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Mac Davis’ Biggest Billboard Hits: His Hot 100 No. 1 ‘Baby Don’t Get Hooked on Me’ & More

From writing hits for Elvis Presley to scoring a No. 1 hit of his own on the Billboard Hot 100 to roles in front of the camera, Mac Davis could seemingly do it all.

From writing hits for Elvis Presley to scoring a No. 1 hit of his own on the Billboard Hot 100 to roles in front of the camera, Mac Davis could seemingly do it all.

The singer, songwriter and actor died Tuesday (Sept. 29) in Nashville at age 78 after undergoing heart surgery. His longtime manager Jim Morey confirmed Davis’ passing in a press release.

Before he stood alone in the spotlight, Davis launched his career as a behind-the-scenes songwriter for Columbia Records. He penned Presley’s “A Little Less Conversation,” a No. 69 hit on the Hot 100 in 1968, while a remix, billed as by Presley vs. JXL, reached No. 50 in 2003. He also wrote Presley’s “In the Ghetto” (No. 3, 1969) and “Memories” (No. 35, 1969), as well as hits for First Edition, Gallery and Bobby Goldsboro, before taking his talents to the stage, starring in his own TV variety show and on Broadway, among other film and TV credits.

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Davis tallied 15 entries on the Hot 100, between 1970 and 1981. He first appeared on the chart dated May 16, 1970, with “Whoever Finds This, I Love You.” He made his major solo breakthrough two years later with “Baby Don’t Get Hooked on Me.” The single proved to be a crossover smash, topping both the Hot 100 and Adult Contemporary charts in 1972 and reaching No. 26 on Hot Country Songs.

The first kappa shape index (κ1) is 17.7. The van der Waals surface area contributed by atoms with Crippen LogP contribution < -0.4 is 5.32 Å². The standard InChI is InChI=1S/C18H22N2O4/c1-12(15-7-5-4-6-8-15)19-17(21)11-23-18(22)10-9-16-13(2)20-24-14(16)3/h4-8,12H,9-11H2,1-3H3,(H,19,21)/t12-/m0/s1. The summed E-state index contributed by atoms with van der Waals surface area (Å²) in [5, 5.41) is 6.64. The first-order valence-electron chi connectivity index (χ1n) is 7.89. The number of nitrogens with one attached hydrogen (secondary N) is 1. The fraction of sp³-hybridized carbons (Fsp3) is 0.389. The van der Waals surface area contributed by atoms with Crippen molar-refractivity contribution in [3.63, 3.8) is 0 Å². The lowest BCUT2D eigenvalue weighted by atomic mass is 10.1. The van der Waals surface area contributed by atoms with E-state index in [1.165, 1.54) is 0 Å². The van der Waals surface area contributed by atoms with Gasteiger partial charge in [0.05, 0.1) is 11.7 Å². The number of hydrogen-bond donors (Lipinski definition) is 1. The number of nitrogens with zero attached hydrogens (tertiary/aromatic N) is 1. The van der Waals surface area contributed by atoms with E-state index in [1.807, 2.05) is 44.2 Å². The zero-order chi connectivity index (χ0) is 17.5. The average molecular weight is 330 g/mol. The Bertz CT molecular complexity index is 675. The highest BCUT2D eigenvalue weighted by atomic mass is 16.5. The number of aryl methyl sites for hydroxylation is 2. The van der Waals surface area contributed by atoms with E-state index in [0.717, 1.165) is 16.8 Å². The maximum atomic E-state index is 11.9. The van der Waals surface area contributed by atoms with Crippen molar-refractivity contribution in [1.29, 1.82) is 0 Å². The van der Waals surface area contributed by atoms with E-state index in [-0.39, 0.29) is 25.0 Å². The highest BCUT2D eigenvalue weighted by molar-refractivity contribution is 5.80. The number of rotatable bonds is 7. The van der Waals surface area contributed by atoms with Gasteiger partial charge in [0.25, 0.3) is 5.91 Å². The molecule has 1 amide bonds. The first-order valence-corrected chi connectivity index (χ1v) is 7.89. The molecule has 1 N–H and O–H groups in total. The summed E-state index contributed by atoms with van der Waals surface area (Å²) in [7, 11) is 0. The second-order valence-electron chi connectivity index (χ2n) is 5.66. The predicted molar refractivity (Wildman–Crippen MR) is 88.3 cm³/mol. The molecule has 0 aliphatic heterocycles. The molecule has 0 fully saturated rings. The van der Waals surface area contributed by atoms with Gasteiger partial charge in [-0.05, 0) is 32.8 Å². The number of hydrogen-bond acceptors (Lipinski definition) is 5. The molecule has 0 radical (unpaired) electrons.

Of Davis’ 15 career Hot 100 entries, two soared to the top 10. Here’s a look at his biggest Hot 100 hits:

Rank, Title, Peak Position, Peak Date
1. “Baby Don’t Get Hooked on Me,” No. 1, Sept. 23, 1972
2. “One Hell of a Woman,” No. 11, July 13, 1974
3. “Stop and Smell the Roses,” No. 9, Oct. 26, 1974
4. “Rock ‘N’ Roll (I Gave You the Best Years of My Life),” No. 15, Feb. 1, 1975
5. “It’s Hard to Be Humble,” No. 43, May 3, 1980
6. “Texas in My Rear View Mirror,” No. 51, Nov. 22, 1980
7. “Whoever Finds This, I Love You,” No. 53, June 13, 1970
8. “Burnin’ Thing,” No. 53, July 12, 1975
9. “Everybody Loves a Love Song,” No. 63, Dec. 30, 1972
10. “(If You Add) All the Love in the World,” No. 54, April 19, 1975

Mac Davis’ biggest Billboard Hot 100 hits are based on actual performance on the weekly Billboard Hot 100 through the chart dated Oct. 3, 2020. Songs are ranked based on an inverse point system, with weeks at No. 1 earning the greatest value and weeks at No. 100 earning the least. Due to changes in chart methodology over the years, certain eras are weighted to account for different chart turnover rates over various periods.

Mac Davis' Biggest Billboard Hits

Davis also notched 30 career entries on the Hot Country Songs chart, including six top 10s. “Hooked on Music” rose highest, to No. 2 in 1981.

He also enjoyed success on Billboard‘s Adult Contemporary airplay chart, scoring three top 10s among 17 total entries.

Looking at his history on Billboard‘s album charts, Davis made 11 visits to the Billboard 200 and 15 to Top Country Albums, with four sets reaching the top 10 on the latter list, where Stop and Smell the Roses climbed the highest, peaking at No. 2 in 1974. His albums have earned a combined 218,000 equivalent album units in the U.S. since Nielsen Music/MRC Data began tracking consumption in 1991.